Norton had moved to San Francisco from South Africa sometime around the end of 1849 and, within three years, had amassed a significant fortune as a result of shrewd real estate investments and various commodities deals.

A famine in China, leading to a ban of rice exports at the end of 1852, led to Norton’s purchase of an entire shipment of Peruvian rice. The cost of rice rose as a result of the lack of Chinese imports, and he hoped to benefit from this. However, numerous other rice shipments from Peru arrived shortly after he signed the contract and the market value of his own purchase plummeted. These losses, combined with the cost of a court case that eventually ruled against his attempt to void the contract, forced him into bankruptcy.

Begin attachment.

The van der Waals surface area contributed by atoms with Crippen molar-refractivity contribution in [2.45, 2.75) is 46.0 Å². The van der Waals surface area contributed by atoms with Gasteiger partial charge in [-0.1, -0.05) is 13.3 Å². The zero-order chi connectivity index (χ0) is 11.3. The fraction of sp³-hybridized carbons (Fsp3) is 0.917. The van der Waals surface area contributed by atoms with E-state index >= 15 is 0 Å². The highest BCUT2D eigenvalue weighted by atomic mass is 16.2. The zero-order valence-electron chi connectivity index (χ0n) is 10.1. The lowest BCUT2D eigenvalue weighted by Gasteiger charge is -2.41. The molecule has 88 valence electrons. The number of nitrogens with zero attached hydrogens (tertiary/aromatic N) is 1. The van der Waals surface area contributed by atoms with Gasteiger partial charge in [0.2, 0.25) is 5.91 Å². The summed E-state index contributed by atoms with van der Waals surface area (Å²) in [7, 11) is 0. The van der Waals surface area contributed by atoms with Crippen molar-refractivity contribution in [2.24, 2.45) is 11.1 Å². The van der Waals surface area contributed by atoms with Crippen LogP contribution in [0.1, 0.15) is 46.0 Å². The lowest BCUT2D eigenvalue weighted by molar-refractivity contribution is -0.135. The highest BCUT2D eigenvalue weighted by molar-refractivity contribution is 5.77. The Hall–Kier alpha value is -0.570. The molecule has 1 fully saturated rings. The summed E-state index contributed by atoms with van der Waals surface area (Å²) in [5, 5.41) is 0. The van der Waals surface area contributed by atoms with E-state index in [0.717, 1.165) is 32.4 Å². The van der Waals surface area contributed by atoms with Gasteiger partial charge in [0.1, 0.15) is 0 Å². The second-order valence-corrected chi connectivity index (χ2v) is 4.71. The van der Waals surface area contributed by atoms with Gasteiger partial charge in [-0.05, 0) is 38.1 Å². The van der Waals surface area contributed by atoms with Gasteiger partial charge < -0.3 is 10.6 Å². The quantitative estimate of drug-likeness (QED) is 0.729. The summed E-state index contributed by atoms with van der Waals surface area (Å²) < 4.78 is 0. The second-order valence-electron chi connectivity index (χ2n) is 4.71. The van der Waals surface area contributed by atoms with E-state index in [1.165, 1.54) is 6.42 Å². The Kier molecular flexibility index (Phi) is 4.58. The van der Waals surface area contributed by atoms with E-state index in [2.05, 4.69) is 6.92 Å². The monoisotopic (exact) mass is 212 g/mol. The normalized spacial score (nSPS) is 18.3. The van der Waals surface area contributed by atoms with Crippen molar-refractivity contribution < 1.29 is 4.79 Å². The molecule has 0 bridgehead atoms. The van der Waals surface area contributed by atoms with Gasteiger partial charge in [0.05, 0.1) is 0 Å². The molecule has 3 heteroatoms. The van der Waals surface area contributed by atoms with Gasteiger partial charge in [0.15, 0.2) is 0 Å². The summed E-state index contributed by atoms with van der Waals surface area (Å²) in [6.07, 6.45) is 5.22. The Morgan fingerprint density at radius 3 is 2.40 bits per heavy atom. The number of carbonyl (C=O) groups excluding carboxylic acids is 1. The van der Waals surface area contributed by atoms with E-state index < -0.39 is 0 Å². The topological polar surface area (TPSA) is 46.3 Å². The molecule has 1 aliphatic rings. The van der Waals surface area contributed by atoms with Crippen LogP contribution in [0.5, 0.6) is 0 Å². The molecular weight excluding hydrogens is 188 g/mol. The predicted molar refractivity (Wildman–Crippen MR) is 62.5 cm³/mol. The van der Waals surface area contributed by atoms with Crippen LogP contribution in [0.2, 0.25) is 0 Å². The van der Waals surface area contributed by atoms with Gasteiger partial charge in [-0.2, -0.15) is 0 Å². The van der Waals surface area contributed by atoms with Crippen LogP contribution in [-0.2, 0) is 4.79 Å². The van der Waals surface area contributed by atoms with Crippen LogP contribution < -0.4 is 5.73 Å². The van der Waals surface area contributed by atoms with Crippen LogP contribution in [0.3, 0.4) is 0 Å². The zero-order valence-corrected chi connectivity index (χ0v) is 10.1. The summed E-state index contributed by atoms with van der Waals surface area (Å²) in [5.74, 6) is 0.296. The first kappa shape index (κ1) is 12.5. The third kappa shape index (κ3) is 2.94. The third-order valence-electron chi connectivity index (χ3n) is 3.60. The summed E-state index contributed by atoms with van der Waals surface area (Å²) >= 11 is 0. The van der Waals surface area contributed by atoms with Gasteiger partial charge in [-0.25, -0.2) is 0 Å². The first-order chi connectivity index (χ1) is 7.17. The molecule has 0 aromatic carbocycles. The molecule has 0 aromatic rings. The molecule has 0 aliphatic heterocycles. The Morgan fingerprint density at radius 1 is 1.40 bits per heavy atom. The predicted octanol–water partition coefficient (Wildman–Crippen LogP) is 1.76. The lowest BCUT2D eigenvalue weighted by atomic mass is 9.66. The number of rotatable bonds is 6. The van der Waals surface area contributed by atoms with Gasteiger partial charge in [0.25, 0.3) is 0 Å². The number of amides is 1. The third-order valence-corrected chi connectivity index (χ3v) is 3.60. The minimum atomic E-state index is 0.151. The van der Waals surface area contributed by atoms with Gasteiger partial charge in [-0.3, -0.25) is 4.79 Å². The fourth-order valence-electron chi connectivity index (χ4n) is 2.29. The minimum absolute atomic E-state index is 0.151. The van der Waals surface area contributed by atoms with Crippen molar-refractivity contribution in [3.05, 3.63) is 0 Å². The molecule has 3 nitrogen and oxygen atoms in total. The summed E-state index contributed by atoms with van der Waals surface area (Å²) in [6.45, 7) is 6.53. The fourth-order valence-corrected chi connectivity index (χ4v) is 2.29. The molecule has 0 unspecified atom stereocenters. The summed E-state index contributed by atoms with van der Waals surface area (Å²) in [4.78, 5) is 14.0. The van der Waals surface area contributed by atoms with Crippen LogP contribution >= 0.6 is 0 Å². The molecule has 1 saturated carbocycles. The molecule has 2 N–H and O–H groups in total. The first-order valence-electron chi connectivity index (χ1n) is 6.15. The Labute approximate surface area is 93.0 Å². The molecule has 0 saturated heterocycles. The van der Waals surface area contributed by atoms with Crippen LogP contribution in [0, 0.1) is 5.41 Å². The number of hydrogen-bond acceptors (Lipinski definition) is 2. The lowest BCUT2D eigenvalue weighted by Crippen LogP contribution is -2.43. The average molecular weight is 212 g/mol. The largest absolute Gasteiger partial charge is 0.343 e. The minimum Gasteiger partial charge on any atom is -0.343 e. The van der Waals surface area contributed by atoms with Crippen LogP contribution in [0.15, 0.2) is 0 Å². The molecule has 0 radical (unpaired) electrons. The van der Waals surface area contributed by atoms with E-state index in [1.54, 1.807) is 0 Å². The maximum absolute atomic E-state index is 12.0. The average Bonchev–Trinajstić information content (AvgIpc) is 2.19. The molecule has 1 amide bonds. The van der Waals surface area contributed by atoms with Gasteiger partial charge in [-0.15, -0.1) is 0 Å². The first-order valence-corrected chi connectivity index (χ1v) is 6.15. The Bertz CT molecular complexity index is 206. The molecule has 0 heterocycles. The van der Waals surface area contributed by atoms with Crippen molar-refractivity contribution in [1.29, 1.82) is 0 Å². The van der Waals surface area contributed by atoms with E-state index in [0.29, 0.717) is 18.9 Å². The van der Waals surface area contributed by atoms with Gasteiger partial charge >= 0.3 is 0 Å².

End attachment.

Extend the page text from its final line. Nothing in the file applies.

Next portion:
Frustrated by what he perceived as the failings of the American political and legal system, Norton declared himself Emperor on 17 September 1859. The San Francisco Bulletin printed his decree in full, sparking media interest that led to him becoming a celebrity in the city. Norton often dined for free and received theatre tickets in return for the publicity that his imperial seal of approval would provide.

Norton maintained the role of self-declared Emperor until his death on 8 January 1880. Within this time he added the additional title of “protector of Mexico”, and issued a range of decrees ranging from the abolition of the United States Congress to the imposition of a fine for anybody who referred to San Francisco as “Frisco”. Although these decrees were ignored, a bridge and a tunnel between San Francisco and Oakland, both of which he called for in 1872, were eventually opened in 1933 and 1974 respectively.

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